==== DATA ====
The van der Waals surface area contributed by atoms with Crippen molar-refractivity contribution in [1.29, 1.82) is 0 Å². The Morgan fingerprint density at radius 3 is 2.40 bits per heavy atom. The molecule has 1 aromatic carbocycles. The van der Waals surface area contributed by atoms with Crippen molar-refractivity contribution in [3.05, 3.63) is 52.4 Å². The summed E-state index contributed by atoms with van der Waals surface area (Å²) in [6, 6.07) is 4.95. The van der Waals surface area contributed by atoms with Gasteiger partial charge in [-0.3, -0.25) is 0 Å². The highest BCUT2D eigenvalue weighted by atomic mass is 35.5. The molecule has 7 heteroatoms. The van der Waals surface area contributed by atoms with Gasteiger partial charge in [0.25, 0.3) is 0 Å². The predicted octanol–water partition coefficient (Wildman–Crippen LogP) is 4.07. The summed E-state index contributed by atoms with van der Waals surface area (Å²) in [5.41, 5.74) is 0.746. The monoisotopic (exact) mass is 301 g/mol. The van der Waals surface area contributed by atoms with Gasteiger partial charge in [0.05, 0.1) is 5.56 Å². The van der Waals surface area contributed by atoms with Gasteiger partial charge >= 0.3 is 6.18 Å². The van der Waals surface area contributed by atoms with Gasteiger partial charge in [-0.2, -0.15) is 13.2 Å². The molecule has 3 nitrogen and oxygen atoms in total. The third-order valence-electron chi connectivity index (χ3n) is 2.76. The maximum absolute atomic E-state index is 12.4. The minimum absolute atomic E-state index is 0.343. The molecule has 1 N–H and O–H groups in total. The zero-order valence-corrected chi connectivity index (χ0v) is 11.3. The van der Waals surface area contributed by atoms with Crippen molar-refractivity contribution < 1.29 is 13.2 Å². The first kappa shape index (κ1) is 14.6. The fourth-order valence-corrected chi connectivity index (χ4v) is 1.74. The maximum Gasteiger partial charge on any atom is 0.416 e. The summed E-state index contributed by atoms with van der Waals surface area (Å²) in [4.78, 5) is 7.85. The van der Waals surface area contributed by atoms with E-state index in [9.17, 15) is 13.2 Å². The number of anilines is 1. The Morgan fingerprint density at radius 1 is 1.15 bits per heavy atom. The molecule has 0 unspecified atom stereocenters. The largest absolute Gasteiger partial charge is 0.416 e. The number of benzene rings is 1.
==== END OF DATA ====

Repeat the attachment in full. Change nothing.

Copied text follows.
The van der Waals surface area contributed by atoms with Crippen molar-refractivity contribution in [1.29, 1.82) is 0 Å². The Morgan fingerprint density at radius 3 is 2.40 bits per heavy atom. The molecule has 1 aromatic carbocycles. The van der Waals surface area contributed by atoms with Crippen molar-refractivity contribution in [3.05, 3.63) is 52.4 Å². The summed E-state index contributed by atoms with van der Waals surface area (Å²) in [6, 6.07) is 4.95. The van der Waals surface area contributed by atoms with Gasteiger partial charge in [-0.3, -0.25) is 0 Å². The highest BCUT2D eigenvalue weighted by atomic mass is 35.5. The molecule has 7 heteroatoms. The van der Waals surface area contributed by atoms with Gasteiger partial charge in [0.25, 0.3) is 0 Å². The predicted octanol–water partition coefficient (Wildman–Crippen LogP) is 4.07. The summed E-state index contributed by atoms with van der Waals surface area (Å²) in [5.41, 5.74) is 0.746. The monoisotopic (exact) mass is 301 g/mol. The van der Waals surface area contributed by atoms with Gasteiger partial charge in [0.05, 0.1) is 5.56 Å². The van der Waals surface area contributed by atoms with Gasteiger partial charge >= 0.3 is 6.18 Å². The van der Waals surface area contributed by atoms with Gasteiger partial charge in [-0.2, -0.15) is 13.2 Å². The molecule has 3 nitrogen and oxygen atoms in total. The third-order valence-electron chi connectivity index (χ3n) is 2.76. The maximum absolute atomic E-state index is 12.4. The minimum absolute atomic E-state index is 0.343. The molecule has 1 N–H and O–H groups in total. The zero-order valence-corrected chi connectivity index (χ0v) is 11.3. The van der Waals surface area contributed by atoms with Crippen molar-refractivity contribution < 1.29 is 13.2 Å². The first kappa shape index (κ1) is 14.6. The fourth-order valence-corrected chi connectivity index (χ4v) is 1.74. The maximum Gasteiger partial charge on any atom is 0.416 e. The summed E-state index contributed by atoms with van der Waals surface area (Å²) in [4.78, 5) is 7.85. The van der Waals surface area contributed by atoms with E-state index in [9.17, 15) is 13.2 Å². The number of anilines is 1. The Morgan fingerprint density at radius 1 is 1.15 bits per heavy atom. The molecule has 0 unspecified atom stereocenters. The largest absolute Gasteiger partial charge is 0.416 e. The number of benzene rings is 1.